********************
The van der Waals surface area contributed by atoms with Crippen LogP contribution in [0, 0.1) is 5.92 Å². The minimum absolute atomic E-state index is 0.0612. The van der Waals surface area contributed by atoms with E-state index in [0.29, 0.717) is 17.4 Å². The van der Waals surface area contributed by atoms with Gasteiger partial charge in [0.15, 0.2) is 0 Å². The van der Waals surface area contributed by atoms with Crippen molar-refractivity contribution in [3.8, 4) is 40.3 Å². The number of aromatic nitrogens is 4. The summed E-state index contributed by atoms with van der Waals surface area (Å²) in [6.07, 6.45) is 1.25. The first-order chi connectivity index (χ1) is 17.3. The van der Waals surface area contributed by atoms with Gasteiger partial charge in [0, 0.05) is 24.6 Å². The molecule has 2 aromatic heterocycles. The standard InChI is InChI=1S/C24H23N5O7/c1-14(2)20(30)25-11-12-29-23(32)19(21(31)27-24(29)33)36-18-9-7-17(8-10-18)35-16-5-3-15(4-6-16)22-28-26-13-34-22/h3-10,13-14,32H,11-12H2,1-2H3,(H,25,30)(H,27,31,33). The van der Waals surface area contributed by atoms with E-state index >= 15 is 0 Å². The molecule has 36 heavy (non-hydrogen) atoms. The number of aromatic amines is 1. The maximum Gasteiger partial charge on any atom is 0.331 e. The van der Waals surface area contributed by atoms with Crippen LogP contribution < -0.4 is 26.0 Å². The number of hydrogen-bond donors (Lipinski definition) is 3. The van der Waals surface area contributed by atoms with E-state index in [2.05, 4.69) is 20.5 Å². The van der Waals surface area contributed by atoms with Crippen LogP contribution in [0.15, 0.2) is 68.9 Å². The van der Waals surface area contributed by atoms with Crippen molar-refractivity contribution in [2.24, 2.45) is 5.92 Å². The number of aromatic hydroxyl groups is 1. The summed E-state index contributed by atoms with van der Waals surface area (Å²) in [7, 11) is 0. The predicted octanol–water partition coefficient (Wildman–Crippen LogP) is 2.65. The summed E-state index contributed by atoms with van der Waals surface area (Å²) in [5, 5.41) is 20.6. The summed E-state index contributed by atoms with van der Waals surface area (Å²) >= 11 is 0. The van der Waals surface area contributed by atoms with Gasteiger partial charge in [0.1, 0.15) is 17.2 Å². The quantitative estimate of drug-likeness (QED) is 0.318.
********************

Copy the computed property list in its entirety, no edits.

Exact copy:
The van der Waals surface area contributed by atoms with Crippen LogP contribution in [0, 0.1) is 5.92 Å². The minimum absolute atomic E-state index is 0.0612. The van der Waals surface area contributed by atoms with E-state index in [0.29, 0.717) is 17.4 Å². The van der Waals surface area contributed by atoms with Gasteiger partial charge in [0.15, 0.2) is 0 Å². The van der Waals surface area contributed by atoms with Crippen molar-refractivity contribution in [3.8, 4) is 40.3 Å². The number of aromatic nitrogens is 4. The summed E-state index contributed by atoms with van der Waals surface area (Å²) in [6.07, 6.45) is 1.25. The first-order chi connectivity index (χ1) is 17.3. The van der Waals surface area contributed by atoms with Gasteiger partial charge in [0, 0.05) is 24.6 Å². The molecule has 2 aromatic heterocycles. The standard InChI is InChI=1S/C24H23N5O7/c1-14(2)20(30)25-11-12-29-23(32)19(21(31)27-24(29)33)36-18-9-7-17(8-10-18)35-16-5-3-15(4-6-16)22-28-26-13-34-22/h3-10,13-14,32H,11-12H2,1-2H3,(H,25,30)(H,27,31,33). The van der Waals surface area contributed by atoms with E-state index >= 15 is 0 Å². The molecule has 36 heavy (non-hydrogen) atoms. The number of aromatic amines is 1. The maximum Gasteiger partial charge on any atom is 0.331 e. The van der Waals surface area contributed by atoms with Crippen LogP contribution < -0.4 is 26.0 Å². The number of hydrogen-bond donors (Lipinski definition) is 3. The van der Waals surface area contributed by atoms with E-state index in [2.05, 4.69) is 20.5 Å². The van der Waals surface area contributed by atoms with Crippen LogP contribution in [0.15, 0.2) is 68.9 Å². The van der Waals surface area contributed by atoms with Crippen molar-refractivity contribution in [2.24, 2.45) is 5.92 Å². The number of aromatic hydroxyl groups is 1. The summed E-state index contributed by atoms with van der Waals surface area (Å²) in [7, 11) is 0. The predicted octanol–water partition coefficient (Wildman–Crippen LogP) is 2.65. The summed E-state index contributed by atoms with van der Waals surface area (Å²) in [5, 5.41) is 20.6. The summed E-state index contributed by atoms with van der Waals surface area (Å²) >= 11 is 0. The van der Waals surface area contributed by atoms with Gasteiger partial charge in [0.1, 0.15) is 17.2 Å². The quantitative estimate of drug-likeness (QED) is 0.318.